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Boško Perić was a Bosnian Serb, who fought in the war of 1992-1995.
Born 1 November 1971, in the village of Razljevo near Brčko in northern Bosnia and killed in battle on November 14 1994, on Majevica mountain, miles away from his birthplace, Perić was better known to his contemporaries as Peša.
Born in a peasant family, Perić left home when he was 15 and went to live with his older sister's family in Ljubljana, Slovenia, where he finished high school. In 1989, the mandatory service in the Yugoslav Army took him to Titograd (today's Podgorica, the capital of Montenegro) He was discharged with the rank of lieutenant. Upon the expiration of the mandatory year of military service, Peric returned to Slovenia and found a job in the coastal town of Koper in Slovenia, working in telecommunications.
On the eve of the war in Croatia, he caught one of the last trains back home to Bosnia and immediately enlisted with the Yugoslav Army Reserves. A fearless fighter and a commander without any kind of formal military education, Pesa distinguished himself in the early days of the Bosnian war. His baptism by fire happened in the Spring of 1992 during the liberation of the town of Samac by the then-Yugoslav Army from the hands of Bosnian Muslim paramilitaries, when he fought as a member of Red Berrets, an elite Serbian paramilitary units. It was also the first of six times he was wounded.
In August 1992, Peric formed his own special operations unit, initially numbering 19 men. When the leadership of the First Posavinian Brigade (Serbian :Prva Posavska Brigada) of the Army of Republika Srpska (Serbian :Vojska Republike Srpske; VRS'') decided to merge all of its special ops units into a joint formation in March of 1993, Perić became the commander of the newly formed unit. It was also decided that the unit bears the name "Peša," after its commander, as a tribute to his leadership, patriotism and bravery.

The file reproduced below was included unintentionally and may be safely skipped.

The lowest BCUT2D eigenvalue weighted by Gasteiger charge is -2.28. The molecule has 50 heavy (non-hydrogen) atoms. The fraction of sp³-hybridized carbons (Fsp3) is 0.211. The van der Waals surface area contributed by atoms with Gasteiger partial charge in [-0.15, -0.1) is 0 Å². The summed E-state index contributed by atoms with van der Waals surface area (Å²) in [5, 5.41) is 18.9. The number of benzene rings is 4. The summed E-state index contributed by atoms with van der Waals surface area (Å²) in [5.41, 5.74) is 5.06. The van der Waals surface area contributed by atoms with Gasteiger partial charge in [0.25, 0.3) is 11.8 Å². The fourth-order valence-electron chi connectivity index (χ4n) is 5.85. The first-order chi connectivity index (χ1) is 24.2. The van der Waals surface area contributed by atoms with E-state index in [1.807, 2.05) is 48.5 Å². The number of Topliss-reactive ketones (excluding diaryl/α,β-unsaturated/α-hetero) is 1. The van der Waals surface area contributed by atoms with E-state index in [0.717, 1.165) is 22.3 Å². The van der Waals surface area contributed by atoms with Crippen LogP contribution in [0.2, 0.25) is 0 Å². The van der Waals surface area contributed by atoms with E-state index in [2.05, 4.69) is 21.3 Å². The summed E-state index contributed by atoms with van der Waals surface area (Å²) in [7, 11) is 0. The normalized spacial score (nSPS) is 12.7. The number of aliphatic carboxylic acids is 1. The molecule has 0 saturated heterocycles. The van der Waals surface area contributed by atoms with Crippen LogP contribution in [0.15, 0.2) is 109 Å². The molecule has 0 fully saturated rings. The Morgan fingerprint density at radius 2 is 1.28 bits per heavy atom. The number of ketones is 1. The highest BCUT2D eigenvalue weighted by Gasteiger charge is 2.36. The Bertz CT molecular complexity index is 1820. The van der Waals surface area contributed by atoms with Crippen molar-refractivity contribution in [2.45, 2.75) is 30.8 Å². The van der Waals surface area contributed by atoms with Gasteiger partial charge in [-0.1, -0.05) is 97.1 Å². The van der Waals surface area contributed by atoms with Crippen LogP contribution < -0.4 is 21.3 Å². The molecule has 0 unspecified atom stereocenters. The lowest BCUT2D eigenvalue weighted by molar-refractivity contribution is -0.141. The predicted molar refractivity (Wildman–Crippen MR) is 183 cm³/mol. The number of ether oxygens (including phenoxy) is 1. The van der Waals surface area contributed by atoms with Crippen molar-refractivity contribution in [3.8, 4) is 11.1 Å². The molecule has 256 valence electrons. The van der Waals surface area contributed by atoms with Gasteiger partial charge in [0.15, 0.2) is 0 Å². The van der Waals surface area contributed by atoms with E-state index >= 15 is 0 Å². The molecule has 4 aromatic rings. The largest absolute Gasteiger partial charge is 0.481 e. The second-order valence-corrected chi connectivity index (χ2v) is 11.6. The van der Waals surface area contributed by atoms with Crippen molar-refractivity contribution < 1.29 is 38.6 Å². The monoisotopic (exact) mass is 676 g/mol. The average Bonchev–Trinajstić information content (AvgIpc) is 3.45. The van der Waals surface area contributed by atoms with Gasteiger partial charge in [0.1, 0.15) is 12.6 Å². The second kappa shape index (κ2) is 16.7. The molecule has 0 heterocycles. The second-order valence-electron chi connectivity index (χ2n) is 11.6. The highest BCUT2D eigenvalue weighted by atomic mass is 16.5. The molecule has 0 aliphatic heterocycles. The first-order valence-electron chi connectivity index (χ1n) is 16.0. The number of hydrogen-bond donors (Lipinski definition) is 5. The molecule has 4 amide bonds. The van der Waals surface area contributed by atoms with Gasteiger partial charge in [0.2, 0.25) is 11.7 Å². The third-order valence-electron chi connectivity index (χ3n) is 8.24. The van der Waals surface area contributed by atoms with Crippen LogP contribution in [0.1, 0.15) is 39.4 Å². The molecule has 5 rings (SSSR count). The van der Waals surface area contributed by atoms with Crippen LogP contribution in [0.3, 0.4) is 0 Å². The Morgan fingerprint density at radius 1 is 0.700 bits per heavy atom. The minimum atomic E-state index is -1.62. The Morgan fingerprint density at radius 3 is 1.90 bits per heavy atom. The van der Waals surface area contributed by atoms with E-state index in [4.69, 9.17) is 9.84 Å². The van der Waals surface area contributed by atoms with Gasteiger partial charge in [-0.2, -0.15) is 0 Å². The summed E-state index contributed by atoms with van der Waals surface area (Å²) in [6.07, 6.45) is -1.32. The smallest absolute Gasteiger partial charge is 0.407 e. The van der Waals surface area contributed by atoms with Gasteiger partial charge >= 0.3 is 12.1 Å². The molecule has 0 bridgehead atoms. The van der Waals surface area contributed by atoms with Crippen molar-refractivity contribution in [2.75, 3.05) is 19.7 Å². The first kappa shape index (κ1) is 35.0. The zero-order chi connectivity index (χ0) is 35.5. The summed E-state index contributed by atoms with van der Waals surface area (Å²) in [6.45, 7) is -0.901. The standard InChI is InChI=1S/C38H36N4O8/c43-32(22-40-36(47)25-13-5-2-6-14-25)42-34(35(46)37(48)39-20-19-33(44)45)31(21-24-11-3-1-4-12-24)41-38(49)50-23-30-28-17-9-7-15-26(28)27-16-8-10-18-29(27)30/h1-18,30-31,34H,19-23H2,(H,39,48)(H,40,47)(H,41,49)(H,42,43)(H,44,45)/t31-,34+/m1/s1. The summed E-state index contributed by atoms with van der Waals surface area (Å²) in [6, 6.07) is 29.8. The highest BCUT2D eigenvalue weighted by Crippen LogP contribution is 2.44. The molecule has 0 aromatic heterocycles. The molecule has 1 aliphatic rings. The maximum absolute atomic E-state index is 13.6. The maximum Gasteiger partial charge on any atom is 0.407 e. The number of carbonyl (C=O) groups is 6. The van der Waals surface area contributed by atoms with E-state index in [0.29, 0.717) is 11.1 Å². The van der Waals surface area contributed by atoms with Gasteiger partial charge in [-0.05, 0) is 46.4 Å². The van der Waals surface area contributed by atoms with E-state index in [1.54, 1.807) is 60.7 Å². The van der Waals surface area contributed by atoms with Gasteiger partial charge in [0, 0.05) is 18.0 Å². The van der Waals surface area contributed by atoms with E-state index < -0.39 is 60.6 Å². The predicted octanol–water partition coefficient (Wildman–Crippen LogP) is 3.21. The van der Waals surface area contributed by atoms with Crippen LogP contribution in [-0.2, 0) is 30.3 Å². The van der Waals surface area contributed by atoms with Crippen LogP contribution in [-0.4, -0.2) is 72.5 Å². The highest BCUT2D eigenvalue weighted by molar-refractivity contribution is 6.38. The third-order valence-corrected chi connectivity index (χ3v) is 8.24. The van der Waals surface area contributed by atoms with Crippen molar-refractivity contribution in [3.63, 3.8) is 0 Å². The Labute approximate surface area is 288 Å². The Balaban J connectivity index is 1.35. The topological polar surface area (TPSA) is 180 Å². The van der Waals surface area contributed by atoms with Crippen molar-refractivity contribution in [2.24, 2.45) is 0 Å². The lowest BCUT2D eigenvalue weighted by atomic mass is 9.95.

After multiple and constant engagements in Posavina, defending the Corridor and the key Bosnian Serb city of Brčko, the Pesa Unit volunteered to go help break out some 70 Bosnian Serb soldiers surrounded by Bosnian Muslim forces on Majevica mountain. It would be Perić's last battle, as he was killed in hand-to-hand combat by an enemy hand grenade.
On the contrary, an unnamed documentary states that Peric was fatally wounded and later died as a result of stepping on a mine while he inspected a minefield laid out by his own unit.
Today, a major town square in the city of Brčko bears his name.
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